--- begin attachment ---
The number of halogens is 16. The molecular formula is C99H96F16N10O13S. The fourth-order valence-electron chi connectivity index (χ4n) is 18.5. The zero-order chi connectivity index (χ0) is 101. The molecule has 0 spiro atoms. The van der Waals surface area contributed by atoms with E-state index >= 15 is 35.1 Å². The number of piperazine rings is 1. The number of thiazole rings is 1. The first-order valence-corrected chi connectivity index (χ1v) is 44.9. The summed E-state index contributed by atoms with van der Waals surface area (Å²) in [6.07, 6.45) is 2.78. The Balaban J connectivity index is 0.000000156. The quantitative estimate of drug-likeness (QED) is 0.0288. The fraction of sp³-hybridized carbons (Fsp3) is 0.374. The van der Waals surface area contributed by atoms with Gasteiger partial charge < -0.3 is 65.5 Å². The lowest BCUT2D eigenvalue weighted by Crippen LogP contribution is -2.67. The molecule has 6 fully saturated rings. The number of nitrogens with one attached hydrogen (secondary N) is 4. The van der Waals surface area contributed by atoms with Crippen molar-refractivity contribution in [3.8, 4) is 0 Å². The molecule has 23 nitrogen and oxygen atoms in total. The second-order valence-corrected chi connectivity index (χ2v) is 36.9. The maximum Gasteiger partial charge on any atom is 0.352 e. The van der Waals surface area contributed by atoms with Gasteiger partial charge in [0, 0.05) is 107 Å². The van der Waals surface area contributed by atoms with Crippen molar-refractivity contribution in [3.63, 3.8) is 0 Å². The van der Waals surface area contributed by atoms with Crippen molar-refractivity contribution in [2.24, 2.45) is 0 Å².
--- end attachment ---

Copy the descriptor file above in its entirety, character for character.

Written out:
The number of halogens is 16. The molecular formula is C99H96F16N10O13S. The fourth-order valence-electron chi connectivity index (χ4n) is 18.5. The zero-order chi connectivity index (χ0) is 101. The molecule has 0 spiro atoms. The van der Waals surface area contributed by atoms with E-state index >= 15 is 35.1 Å². The number of piperazine rings is 1. The number of thiazole rings is 1. The first-order valence-corrected chi connectivity index (χ1v) is 44.9. The summed E-state index contributed by atoms with van der Waals surface area (Å²) in [6.07, 6.45) is 2.78. The Balaban J connectivity index is 0.000000156. The quantitative estimate of drug-likeness (QED) is 0.0288. The fraction of sp³-hybridized carbons (Fsp3) is 0.374. The van der Waals surface area contributed by atoms with Gasteiger partial charge < -0.3 is 65.5 Å². The lowest BCUT2D eigenvalue weighted by Crippen LogP contribution is -2.67. The molecule has 6 fully saturated rings. The number of nitrogens with one attached hydrogen (secondary N) is 4. The van der Waals surface area contributed by atoms with Crippen molar-refractivity contribution in [3.8, 4) is 0 Å². The molecule has 23 nitrogen and oxygen atoms in total. The second-order valence-corrected chi connectivity index (χ2v) is 36.9. The maximum Gasteiger partial charge on any atom is 0.352 e. The van der Waals surface area contributed by atoms with Gasteiger partial charge in [0, 0.05) is 107 Å². The van der Waals surface area contributed by atoms with Crippen molar-refractivity contribution in [3.63, 3.8) is 0 Å². The van der Waals surface area contributed by atoms with Crippen molar-refractivity contribution in [2.24, 2.45) is 0 Å².